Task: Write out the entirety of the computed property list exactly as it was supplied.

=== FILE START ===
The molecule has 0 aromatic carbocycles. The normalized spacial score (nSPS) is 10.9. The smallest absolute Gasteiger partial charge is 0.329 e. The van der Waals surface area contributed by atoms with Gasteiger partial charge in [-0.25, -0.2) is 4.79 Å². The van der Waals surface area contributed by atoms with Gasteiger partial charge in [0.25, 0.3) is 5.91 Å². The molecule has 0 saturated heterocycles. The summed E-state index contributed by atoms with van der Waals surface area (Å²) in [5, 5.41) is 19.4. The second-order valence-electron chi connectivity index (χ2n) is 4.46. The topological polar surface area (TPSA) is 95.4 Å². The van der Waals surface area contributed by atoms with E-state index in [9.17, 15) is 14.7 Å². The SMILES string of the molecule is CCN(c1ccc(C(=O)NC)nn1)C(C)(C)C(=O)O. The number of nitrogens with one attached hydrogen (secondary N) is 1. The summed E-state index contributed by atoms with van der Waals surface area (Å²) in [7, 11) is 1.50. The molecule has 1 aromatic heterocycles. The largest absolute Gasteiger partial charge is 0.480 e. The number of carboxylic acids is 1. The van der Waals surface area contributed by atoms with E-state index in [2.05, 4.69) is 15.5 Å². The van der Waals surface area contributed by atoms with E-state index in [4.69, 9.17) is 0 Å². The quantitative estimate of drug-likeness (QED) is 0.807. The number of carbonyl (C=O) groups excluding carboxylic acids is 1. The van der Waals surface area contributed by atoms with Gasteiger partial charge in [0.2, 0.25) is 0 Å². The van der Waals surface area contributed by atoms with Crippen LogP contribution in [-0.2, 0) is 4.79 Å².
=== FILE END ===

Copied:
The molecule has 0 aromatic carbocycles. The normalized spacial score (nSPS) is 10.9. The smallest absolute Gasteiger partial charge is 0.329 e. The van der Waals surface area contributed by atoms with Gasteiger partial charge in [-0.25, -0.2) is 4.79 Å². The van der Waals surface area contributed by atoms with Gasteiger partial charge in [0.25, 0.3) is 5.91 Å². The molecule has 0 saturated heterocycles. The summed E-state index contributed by atoms with van der Waals surface area (Å²) in [5, 5.41) is 19.4. The second-order valence-electron chi connectivity index (χ2n) is 4.46. The topological polar surface area (TPSA) is 95.4 Å². The van der Waals surface area contributed by atoms with E-state index in [9.17, 15) is 14.7 Å². The SMILES string of the molecule is CCN(c1ccc(C(=O)NC)nn1)C(C)(C)C(=O)O. The number of nitrogens with one attached hydrogen (secondary N) is 1. The summed E-state index contributed by atoms with van der Waals surface area (Å²) in [7, 11) is 1.50. The molecule has 1 aromatic heterocycles. The largest absolute Gasteiger partial charge is 0.480 e. The number of carboxylic acids is 1. The van der Waals surface area contributed by atoms with E-state index in [2.05, 4.69) is 15.5 Å². The van der Waals surface area contributed by atoms with E-state index in [4.69, 9.17) is 0 Å². The quantitative estimate of drug-likeness (QED) is 0.807. The number of carbonyl (C=O) groups excluding carboxylic acids is 1. The van der Waals surface area contributed by atoms with Gasteiger partial charge in [0.2, 0.25) is 0 Å². The van der Waals surface area contributed by atoms with Crippen LogP contribution in [-0.2, 0) is 4.79 Å².